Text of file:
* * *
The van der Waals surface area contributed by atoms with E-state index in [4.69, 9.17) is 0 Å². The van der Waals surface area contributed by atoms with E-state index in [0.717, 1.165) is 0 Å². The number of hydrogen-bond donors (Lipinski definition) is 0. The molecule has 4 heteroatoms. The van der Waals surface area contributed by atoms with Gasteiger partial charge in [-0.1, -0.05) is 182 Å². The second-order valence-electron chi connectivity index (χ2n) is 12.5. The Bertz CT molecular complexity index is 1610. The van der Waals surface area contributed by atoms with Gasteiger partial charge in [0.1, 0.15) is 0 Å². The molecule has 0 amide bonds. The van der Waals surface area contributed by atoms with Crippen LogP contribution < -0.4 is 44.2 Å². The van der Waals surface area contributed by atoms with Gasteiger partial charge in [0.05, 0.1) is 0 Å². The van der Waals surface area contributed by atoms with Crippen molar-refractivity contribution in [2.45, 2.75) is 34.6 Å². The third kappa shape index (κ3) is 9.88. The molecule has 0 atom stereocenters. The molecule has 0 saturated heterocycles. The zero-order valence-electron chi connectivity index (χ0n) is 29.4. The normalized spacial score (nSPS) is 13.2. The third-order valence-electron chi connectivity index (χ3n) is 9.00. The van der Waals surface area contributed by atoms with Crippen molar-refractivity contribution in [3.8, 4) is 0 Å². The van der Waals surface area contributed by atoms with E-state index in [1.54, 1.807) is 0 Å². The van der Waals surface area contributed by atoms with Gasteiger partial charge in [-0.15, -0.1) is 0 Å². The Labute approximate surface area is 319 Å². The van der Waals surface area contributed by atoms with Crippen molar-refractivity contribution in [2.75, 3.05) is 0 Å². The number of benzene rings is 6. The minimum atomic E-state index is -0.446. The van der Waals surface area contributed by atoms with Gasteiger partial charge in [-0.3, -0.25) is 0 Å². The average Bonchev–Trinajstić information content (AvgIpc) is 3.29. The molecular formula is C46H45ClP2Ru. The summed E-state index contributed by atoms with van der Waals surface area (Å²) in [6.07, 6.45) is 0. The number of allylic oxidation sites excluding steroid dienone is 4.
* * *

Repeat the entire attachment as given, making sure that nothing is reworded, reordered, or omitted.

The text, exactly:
The van der Waals surface area contributed by atoms with E-state index in [4.69, 9.17) is 0 Å². The van der Waals surface area contributed by atoms with E-state index in [0.717, 1.165) is 0 Å². The number of hydrogen-bond donors (Lipinski definition) is 0. The molecule has 4 heteroatoms. The van der Waals surface area contributed by atoms with Gasteiger partial charge in [-0.1, -0.05) is 182 Å². The second-order valence-electron chi connectivity index (χ2n) is 12.5. The Bertz CT molecular complexity index is 1610. The van der Waals surface area contributed by atoms with Gasteiger partial charge in [0.1, 0.15) is 0 Å². The molecule has 0 amide bonds. The van der Waals surface area contributed by atoms with Crippen LogP contribution < -0.4 is 44.2 Å². The van der Waals surface area contributed by atoms with Gasteiger partial charge in [0.05, 0.1) is 0 Å². The van der Waals surface area contributed by atoms with Crippen molar-refractivity contribution in [2.45, 2.75) is 34.6 Å². The third kappa shape index (κ3) is 9.88. The molecule has 0 atom stereocenters. The molecule has 0 saturated heterocycles. The zero-order valence-electron chi connectivity index (χ0n) is 29.4. The normalized spacial score (nSPS) is 13.2. The third-order valence-electron chi connectivity index (χ3n) is 9.00. The van der Waals surface area contributed by atoms with Crippen molar-refractivity contribution in [3.8, 4) is 0 Å². The van der Waals surface area contributed by atoms with E-state index in [1.54, 1.807) is 0 Å². The van der Waals surface area contributed by atoms with Gasteiger partial charge in [-0.15, -0.1) is 0 Å². The Labute approximate surface area is 319 Å². The van der Waals surface area contributed by atoms with Crippen molar-refractivity contribution in [2.75, 3.05) is 0 Å². The number of benzene rings is 6. The minimum atomic E-state index is -0.446. The van der Waals surface area contributed by atoms with Gasteiger partial charge in [-0.3, -0.25) is 0 Å². The average Bonchev–Trinajstić information content (AvgIpc) is 3.29. The molecular formula is C46H45ClP2Ru. The summed E-state index contributed by atoms with van der Waals surface area (Å²) in [6.07, 6.45) is 0. The number of allylic oxidation sites excluding steroid dienone is 4.